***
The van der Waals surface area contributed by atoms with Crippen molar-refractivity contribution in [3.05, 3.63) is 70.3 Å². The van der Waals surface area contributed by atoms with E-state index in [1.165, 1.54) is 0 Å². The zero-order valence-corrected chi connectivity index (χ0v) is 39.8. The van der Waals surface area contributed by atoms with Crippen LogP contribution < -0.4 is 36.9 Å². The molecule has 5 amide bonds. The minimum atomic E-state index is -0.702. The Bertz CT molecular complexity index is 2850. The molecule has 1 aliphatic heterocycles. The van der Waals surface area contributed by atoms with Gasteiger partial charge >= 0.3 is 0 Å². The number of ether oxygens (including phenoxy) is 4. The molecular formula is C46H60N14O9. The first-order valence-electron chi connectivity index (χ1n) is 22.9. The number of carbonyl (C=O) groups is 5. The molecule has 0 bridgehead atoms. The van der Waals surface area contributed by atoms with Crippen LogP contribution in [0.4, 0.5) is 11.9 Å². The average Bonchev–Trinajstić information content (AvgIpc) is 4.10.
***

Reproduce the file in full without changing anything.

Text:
The van der Waals surface area contributed by atoms with Crippen molar-refractivity contribution in [3.05, 3.63) is 70.3 Å². The van der Waals surface area contributed by atoms with E-state index in [1.165, 1.54) is 0 Å². The zero-order valence-corrected chi connectivity index (χ0v) is 39.8. The van der Waals surface area contributed by atoms with Crippen LogP contribution < -0.4 is 36.9 Å². The molecule has 5 amide bonds. The minimum atomic E-state index is -0.702. The Bertz CT molecular complexity index is 2850. The molecule has 1 aliphatic heterocycles. The van der Waals surface area contributed by atoms with Gasteiger partial charge >= 0.3 is 0 Å². The number of ether oxygens (including phenoxy) is 4. The molecular formula is C46H60N14O9. The first-order valence-electron chi connectivity index (χ1n) is 22.9. The number of carbonyl (C=O) groups is 5. The molecule has 0 bridgehead atoms. The van der Waals surface area contributed by atoms with Crippen LogP contribution in [0.4, 0.5) is 11.9 Å². The average Bonchev–Trinajstić information content (AvgIpc) is 4.10.